|Team||EV %||PP %||SH %||Tot %|
|Columbus Blue Jackets||53.04%||56.76%||44.10%||52.29%|
|Detroit Red Wings||54.20%||57.71%||54.07%||54.70%|
|Los Angeles Kings||47.38%||55.09%||42.69%||48.00%|
|New Jersey Devils||49.65%||56.46%||44.42%||49.90%|
|New York Islanders||51.43%||58.84%||45.40%||51.45%|
|New York Rangers||51.69%||57.70%||48.06%||52.14%|
|San Jose Sharks||51.55%||61.59%||42.78%||52.05%|
|St. Louis Blues||51.26%||51.05%||55.21%||51.76%|
|Tampa Bay Lightning||50.14%||56.70%||38.46%||49.46%|
|Toronto Maple Leafs||50.06%||56.39%||42.09%||49.98%|
The Grand Total line does seem to indicate that teams on the power play fare better in the faceoff circle; this makes some sense, given the presence of at least one extra player who can gain possession of the puck after the drop. Taking this view does provide an additional perspective when thinking about what certain teams might try to acquire at the trade deadline. Just about every year, some team picks up a good faceoff guy (like Yannic Perrault), but when reviewing this data, which teams might need help in that area?
The overall laggards are Minnesota, Colorado, Pittsburgh and Buffalo, all below 48% in total. If you look at players who are likely to be acquired for their faceoff ability, however, most of those guys are defensive specialists, not the ones who get prime time on the power play. So, for example, the Nashville Predators (50.12%) and Anaheim Ducks (50.97%) which have won the fewest draws while on the power play, picking a specialist up in trade probably won't help there (although it might be worth considering, given how Anaheim is 23rd on the PP and Nashville is 27th).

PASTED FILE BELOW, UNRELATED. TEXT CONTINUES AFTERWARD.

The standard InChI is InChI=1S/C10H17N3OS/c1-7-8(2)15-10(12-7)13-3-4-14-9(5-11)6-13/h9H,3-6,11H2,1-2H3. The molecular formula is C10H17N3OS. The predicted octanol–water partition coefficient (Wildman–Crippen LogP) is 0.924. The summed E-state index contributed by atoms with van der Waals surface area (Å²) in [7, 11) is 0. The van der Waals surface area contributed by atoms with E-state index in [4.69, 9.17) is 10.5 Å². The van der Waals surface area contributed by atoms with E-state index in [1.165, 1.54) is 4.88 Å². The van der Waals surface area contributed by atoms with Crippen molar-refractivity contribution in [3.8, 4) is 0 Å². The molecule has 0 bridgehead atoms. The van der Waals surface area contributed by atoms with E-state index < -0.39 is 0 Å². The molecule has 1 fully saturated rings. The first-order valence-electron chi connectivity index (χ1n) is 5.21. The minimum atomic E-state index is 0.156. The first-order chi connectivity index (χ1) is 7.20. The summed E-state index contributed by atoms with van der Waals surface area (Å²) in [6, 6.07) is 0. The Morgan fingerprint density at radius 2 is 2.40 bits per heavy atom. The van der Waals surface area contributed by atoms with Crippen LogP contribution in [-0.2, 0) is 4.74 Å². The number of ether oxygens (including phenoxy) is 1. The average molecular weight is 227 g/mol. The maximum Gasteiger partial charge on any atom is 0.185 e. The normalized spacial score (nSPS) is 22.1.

It is perhaps more useful to focus on even-strength (where Buffalo, Minnesota and Pittsburgh all lag) and particularly shorthanded (with Phoenix, Colorado and Boston) situations to find teams that could both use and take advantage of help in the faceoff circle. You can also look at the Tampa Bay Lightning, who, at 49.46% overall, would appear to be in good shape, but when you examine their breakdown by situation, you'll see a lousy shorthanded performance. If they become sellers at the trade deadline they could look for a solid PK specialist who can win more of those draws and take some of the load off the Big Three (Lecavalier, Richards, and St. Louis).
The Red Wings boast a sizable lead at 54.7% of faceoffs won in total, including an outstanding figure of 54.07% in shorthanded situations (only St. Louis is also above the 50% mark while a man down). If the Blues and/or Blue Jackets fall out of the Western Conference playoff hunt might they be able to offer assets that could help teams like Colorado and Boston, which are in the midst of exceedingly tight playoff races? I'll leave that for Spector to ruminate on, but hopefully this provides some insight into how your favorite team is working the faceoff dot in various situations.